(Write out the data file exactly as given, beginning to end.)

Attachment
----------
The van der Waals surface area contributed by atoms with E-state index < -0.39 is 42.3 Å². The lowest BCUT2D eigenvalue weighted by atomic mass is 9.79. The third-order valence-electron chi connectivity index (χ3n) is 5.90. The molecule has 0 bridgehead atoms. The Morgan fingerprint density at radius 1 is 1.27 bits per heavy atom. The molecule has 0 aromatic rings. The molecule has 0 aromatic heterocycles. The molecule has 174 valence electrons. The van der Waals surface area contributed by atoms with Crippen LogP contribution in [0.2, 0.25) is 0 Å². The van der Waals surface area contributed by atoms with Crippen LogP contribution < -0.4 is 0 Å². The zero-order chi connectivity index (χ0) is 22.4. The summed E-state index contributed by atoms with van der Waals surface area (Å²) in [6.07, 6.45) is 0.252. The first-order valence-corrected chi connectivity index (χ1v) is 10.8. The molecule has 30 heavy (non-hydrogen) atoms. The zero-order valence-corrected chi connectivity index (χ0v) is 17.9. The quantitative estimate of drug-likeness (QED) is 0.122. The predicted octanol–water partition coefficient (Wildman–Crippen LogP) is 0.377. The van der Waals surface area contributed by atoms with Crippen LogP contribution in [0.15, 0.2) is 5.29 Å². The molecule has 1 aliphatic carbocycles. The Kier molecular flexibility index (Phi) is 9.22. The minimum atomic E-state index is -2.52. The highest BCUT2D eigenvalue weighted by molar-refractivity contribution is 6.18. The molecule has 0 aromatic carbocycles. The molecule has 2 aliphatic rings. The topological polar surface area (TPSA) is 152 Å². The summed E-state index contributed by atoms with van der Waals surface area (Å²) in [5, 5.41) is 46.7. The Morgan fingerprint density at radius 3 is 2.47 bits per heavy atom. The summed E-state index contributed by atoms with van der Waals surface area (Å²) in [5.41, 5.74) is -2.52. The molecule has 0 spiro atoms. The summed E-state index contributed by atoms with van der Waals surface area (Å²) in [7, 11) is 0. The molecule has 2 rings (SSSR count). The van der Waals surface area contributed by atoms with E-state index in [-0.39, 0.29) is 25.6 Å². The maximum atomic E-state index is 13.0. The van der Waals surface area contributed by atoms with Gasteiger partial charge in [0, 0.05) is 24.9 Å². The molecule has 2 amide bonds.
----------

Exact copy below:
The van der Waals surface area contributed by atoms with E-state index < -0.39 is 42.3 Å². The lowest BCUT2D eigenvalue weighted by atomic mass is 9.79. The third-order valence-electron chi connectivity index (χ3n) is 5.90. The molecule has 0 bridgehead atoms. The Morgan fingerprint density at radius 1 is 1.27 bits per heavy atom. The molecule has 0 aromatic rings. The molecule has 0 aromatic heterocycles. The molecule has 174 valence electrons. The van der Waals surface area contributed by atoms with Crippen LogP contribution in [0.2, 0.25) is 0 Å². The van der Waals surface area contributed by atoms with Crippen LogP contribution < -0.4 is 0 Å². The zero-order chi connectivity index (χ0) is 22.4. The summed E-state index contributed by atoms with van der Waals surface area (Å²) in [6.07, 6.45) is 0.252. The first-order valence-corrected chi connectivity index (χ1v) is 10.8. The molecule has 30 heavy (non-hydrogen) atoms. The zero-order valence-corrected chi connectivity index (χ0v) is 17.9. The quantitative estimate of drug-likeness (QED) is 0.122. The predicted octanol–water partition coefficient (Wildman–Crippen LogP) is 0.377. The van der Waals surface area contributed by atoms with Crippen LogP contribution in [0.15, 0.2) is 5.29 Å². The molecule has 1 aliphatic carbocycles. The Kier molecular flexibility index (Phi) is 9.22. The minimum atomic E-state index is -2.52. The highest BCUT2D eigenvalue weighted by molar-refractivity contribution is 6.18. The molecule has 0 aromatic carbocycles. The molecule has 2 aliphatic rings. The topological polar surface area (TPSA) is 152 Å². The summed E-state index contributed by atoms with van der Waals surface area (Å²) in [5, 5.41) is 46.7. The Morgan fingerprint density at radius 3 is 2.47 bits per heavy atom. The summed E-state index contributed by atoms with van der Waals surface area (Å²) in [5.41, 5.74) is -2.52. The molecule has 0 spiro atoms. The summed E-state index contributed by atoms with van der Waals surface area (Å²) in [7, 11) is 0. The molecule has 2 rings (SSSR count). The van der Waals surface area contributed by atoms with E-state index in [-0.39, 0.29) is 25.6 Å². The maximum atomic E-state index is 13.0. The van der Waals surface area contributed by atoms with Gasteiger partial charge in [0, 0.05) is 24.9 Å². The molecule has 2 amide bonds.